IETF Lifts /48 Recommendation for End Sites
By stretch | Wednesday, March 30, 2011 at 3:42 a.m. UTC
RFC 6177, IPv6 Address Assignment to End Sites, was published this week. It seeks to reverse the recommendation originally put forth in RFC 3177 regarding the assignment of /48 IPv6 prefixes to all end sites. The effort behind the RFC seems to have stemmed primarily from observations that assigning a "one-size-fits-all" prefix to medium-sized organizations and residential users alike is excessively wasteful in the case of the latter.
RFC 6177 has obsoleted its predecessor, updating or negating the three core recommendations as such:
1) It is no longer recommended that /128s be given out. While there may be some cases where assigning only a single address may be justified, a site, by definition, implies multiple subnets and multiple devices.
2) RFC 3177 specifically recommended using prefix lengths of /48, /64, and /128. Specifying a small number of fixed boundaries has raised concerns that implementations and operational practices might become "hard-coded" to recognize only those fixed boundaries (i.e., a return to "classful addressing"). The actual intention has always been that there be no hard-coded boundaries within addresses, and that Classless Inter-Domain Routing (CIDR) continues to apply to all bits of the routing prefixes.
3) This document moves away from the previous recommendation that a single default assignment size (e.g., a /48) makes sense for all end sites in the general case. End sites come in different shapes and sizes, and a one-size-fits-all approach is not necessary or appropriate.
In summary, the IETF has decided that deciding on prefix sizes for end sites is "an issue for the operational community." However, section five of the RFC does offer some guidance well wroth reading for those writing internal IPv6 address allocation policies.
About the Author
Jeremy Stretch is a network engineer living in the Raleigh-Durham, North Carolina area. He is known for his blog and cheat sheets here at Packet Life. You can reach him by email or follow him on Twitter.
March 30, 2011 at 12:50 p.m. UTC
here nice best practices for IPv6 addressing plan which could be helpful
March 30, 2011 at 7:31 p.m. UTC
I think their suggestion of /56 is definitely reasonable. However I am concerned that some consumer ISP's might attempt to give out much smaller ranges of addresses to their customers (either through incompetence or as a way to differentiate "business" plans from "consumer" ones), which could end up making it difficult for people to segment their networks into /64 subnets. (And thus force people to look at using NAT again).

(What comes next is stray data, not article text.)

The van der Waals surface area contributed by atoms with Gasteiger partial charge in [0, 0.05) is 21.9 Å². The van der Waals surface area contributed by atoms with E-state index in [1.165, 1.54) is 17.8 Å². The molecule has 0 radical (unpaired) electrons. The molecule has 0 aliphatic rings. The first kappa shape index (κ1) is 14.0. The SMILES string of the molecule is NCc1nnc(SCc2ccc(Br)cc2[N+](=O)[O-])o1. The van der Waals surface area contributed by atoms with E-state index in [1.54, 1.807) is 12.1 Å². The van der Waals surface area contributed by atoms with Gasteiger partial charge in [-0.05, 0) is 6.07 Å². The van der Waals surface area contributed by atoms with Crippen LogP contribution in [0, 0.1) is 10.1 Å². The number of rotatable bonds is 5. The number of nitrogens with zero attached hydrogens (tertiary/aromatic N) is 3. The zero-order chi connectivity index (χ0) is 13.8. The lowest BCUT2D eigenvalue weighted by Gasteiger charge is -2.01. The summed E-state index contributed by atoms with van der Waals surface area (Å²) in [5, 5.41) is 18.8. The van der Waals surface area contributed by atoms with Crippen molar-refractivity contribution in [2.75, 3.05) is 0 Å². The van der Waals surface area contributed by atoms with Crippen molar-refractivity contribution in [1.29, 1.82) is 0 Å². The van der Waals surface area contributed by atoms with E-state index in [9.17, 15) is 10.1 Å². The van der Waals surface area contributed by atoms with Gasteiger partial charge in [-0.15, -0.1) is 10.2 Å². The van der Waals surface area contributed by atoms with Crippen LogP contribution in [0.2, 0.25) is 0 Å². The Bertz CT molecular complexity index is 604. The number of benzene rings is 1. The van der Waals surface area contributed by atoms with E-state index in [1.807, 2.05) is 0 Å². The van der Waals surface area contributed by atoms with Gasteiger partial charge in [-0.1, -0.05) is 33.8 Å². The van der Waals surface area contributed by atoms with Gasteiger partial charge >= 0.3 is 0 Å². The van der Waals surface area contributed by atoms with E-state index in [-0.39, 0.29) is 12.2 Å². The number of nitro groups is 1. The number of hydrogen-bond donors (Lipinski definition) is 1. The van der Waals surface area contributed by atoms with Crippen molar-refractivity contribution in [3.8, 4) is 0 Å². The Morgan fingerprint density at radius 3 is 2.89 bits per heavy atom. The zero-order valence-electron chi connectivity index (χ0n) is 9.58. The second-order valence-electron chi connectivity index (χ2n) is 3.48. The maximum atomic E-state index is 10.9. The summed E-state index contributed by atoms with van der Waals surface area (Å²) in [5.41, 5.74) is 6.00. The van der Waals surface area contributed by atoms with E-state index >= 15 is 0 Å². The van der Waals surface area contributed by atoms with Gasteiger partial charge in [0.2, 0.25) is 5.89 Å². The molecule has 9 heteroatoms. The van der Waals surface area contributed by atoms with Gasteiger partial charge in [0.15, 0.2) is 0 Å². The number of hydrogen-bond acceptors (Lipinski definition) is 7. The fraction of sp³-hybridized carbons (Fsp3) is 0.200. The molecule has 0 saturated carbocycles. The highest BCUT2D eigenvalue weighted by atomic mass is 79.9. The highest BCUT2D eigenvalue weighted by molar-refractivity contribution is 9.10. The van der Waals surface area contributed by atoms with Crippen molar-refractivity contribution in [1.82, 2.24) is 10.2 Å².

March 31, 2011 at 12:42 a.m. UTC
I can't help it but to see this as a bad move.
My concerns are the same as Olver's. This makes me doubt about the goal of promoting full end-to-end connectivity. For a residential user, a /56 might be ok, but for a small business with a simple Internet connectivity plan it might not guarantee scalability on the long term, which could imply renumbering.
March 31, 2011 at 6:00 p.m. UTC
I fail to see the concern that you both speak of ever occurring in giving businesses each a /64 bit address block out of the entire 128 bit address scope.
Figuring a /64 as a standard even you would have 18446744073709551616 networks with 18446744073709551616 addresses. I just can't see exhausting that address space so easily even excluding NAT. They are talking with /56 of 4722366482869645213696 addresses which is pretty much 256 times more than the /64 addressing.
If I'm misunderstanding what you are implying please forgive me.
March 31, 2011 at 7:38 p.m. UTC
@Mike: The way IPv6 works, a /64 prefix is generally considered a single network; it's beneficial to not use longer prefixes on multiaccess links so that autoconfiguration functionality is preserved. A /56 is equivalent to providing 256 prefixes, and a /64 65,536 prefixes.
April 1, 2011 at 11:06 a.m. UTC
I went to a ripe meeting when they were talking about IPv6 allocations. They were quite happy to recommend giving out /48's to end users. I failed to see the reason for this.
What on earth does a user need 65k subnets for?
Granted, even if you give every user in the world a /48 you've still got plently. But isn't engineering all about efficiency? We've got trillions, so lets get everyone a few million each.
A /56 seems more than enough for a home user. Even for a small business. However I might consider giving the business a /48
April 1, 2011 at 12:56 p.m. UTC
Yep, I totally disregarded the /64 boundary in any event there are a ton of addresses and like you stated either 256 or 65k different subnets with those addresses available..